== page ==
The Untapped Potential of Logistics as a Diverse Spend Source

Supplier diversity is here to stay but there are challenges that lie ahead to make sure the transportation and logistics industry is set up for success with these programs.

Adobe Stock 404885698

In recent years, supplier diversity programs, or programs that benchmark a certain level of an organization’s operating budget to be spent on purchasing products and services from diverse businesses, have been on the rise. Adoption of such programs have seen a steady increase in prioritization and today, dedicated supplier diversity programs can be found in 85% of U.S. organizations.

These programs are a result of growing diversity, equity and inclusion efforts across the country. In fact, a recent Gartner study found supply chain organizations with formal DEI objectives rose from 27% in 2022 to 49% in 2023. This is in part because data has shown that organizations with DEI in the workplace see an increase in profitability and outperform their competitors in the marketplace.

There are a multitude of paths and programs that procurement officers, supply chain leaders and other executives can direct their budgets to, but data shows that those diverse spending dollars are typically spent in areas like contingent labor, advertising and marketing and technology - spend categories that are typically viewed as high-budget line items in industries with broader awareness of diverse suppliers in the marketplace.

But what about logistics?

Diverse-owned carriers, who account for more than half of the transportation industry, carried just 0.07 percent of the industry’s total spend in 2021, a spend that exceeded $800 billion in the U.S. On paper, this makes the logistics industry a fruitful gap for supply chain leaders looking to increase their diverse spending; however, the reality is that many carriers struggle to communicate and position themselves for these opportunities.

One important caveat to the discussion is that most programs define a diverse business as one with an industry-recognized certification, like the veteran-owned businesses (VOSB) or the women’s business enterprises network council (WBENC). In fact, McKinsey & Company has committed exclusive lanes and business for carriers certified as diverse owned.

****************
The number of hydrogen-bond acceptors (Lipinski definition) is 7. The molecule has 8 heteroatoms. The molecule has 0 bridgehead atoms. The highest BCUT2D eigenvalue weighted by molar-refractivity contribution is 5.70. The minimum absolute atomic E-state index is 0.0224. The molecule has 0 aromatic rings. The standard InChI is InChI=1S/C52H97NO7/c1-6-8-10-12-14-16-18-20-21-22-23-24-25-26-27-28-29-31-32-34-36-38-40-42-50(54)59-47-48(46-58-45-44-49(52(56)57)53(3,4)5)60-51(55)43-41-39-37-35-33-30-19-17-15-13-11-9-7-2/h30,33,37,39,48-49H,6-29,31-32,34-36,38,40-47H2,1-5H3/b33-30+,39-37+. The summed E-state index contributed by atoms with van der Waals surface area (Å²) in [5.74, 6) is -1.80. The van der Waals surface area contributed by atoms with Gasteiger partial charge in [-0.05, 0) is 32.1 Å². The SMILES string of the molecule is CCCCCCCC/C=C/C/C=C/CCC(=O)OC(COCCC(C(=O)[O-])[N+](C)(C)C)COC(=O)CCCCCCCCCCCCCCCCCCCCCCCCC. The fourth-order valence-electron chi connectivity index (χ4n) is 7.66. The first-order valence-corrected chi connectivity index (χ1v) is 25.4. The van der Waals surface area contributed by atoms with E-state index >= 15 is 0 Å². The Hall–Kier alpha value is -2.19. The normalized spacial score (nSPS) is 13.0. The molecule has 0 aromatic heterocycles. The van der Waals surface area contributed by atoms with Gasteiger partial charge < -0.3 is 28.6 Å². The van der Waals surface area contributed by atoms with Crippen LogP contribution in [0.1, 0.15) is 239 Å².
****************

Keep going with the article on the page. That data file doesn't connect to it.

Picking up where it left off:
That definition could be the reason why diverse-owned carriers, or businesses that are at least 51% owned and operated by members of underrepresented groups, are often overlooked sources of diverse supplier dollars. The process to acquire these state and federal certifications is often confusing, time-consuming and expensive.

Drivers are aware of the benefits of securing their certification as diverse-owned businesses, including the opportunity to network with like-minded organizations, but the process to get the piece of paper that proves you’re diverse-owned is cumbersome. Many Drivers’ offices are their truck cab and they’re on-the-road when doing business. There is no front office allocated to track down what can be a months-long process of paperwork and interviews. Couple that with the out-of-pocket expenses, which can be hundreds of dollars depending on the state the business is incorporated in, and the certification can become unattainable.

Supply chain executives should lean into their partnerships with third-party logistics providers to help them navigate the landscape to see where dollars can be optimized. Below are a few questions supply chain executives who are looking to increase their diverse spend should propose to logistics partners.

1. Can you give me visibility into how much of my current spend is going to certified-diverse owned carriers? 

Visibility is critical to every part of the logistics process, and DEI initiatives are no exception. One of the best ways to start planning your investment in diverse logistics is to ask your partners how many of your current loads are being carried by underserved groups. Setting a baseline and understanding the opportunities to diversify the spend will make it easier down the road when evaluating what programs to support.

2. Do you have a program in place to track certified-diverse owned carriers?

Not every partner will have the ability to curate this information or the process in place to track it, but the ones that do will be able to provide you with data that can support future business decisions. Even better, ask how they’re supporting the carriers in their network with the certification process. Partners with a pulse on the challenges facing their drivers can provide better context, more accurate timelines and market considerations on how to begin investing diverse supplier dollars within logistics.

3. What does your company do to support your customers' DEI initiatives?

This question flips the script and forces partners to look at their programs through the lens of their customers. If a provider is actively investing in DEI initiatives that will support their customers’ own key performance indicators, you can feel confident that they’ll be able to support your own DEI efforts.

Supplier diversity is here to stay but there are challenges that lie ahead to make sure the transportation and logistics industry is set up for success with these programs. These programs are a benefit to our industry and will play a key role in growth and recovery in years to come and for stakeholders looking to increase investment in diverse spending, logistics is an untapped opportunity.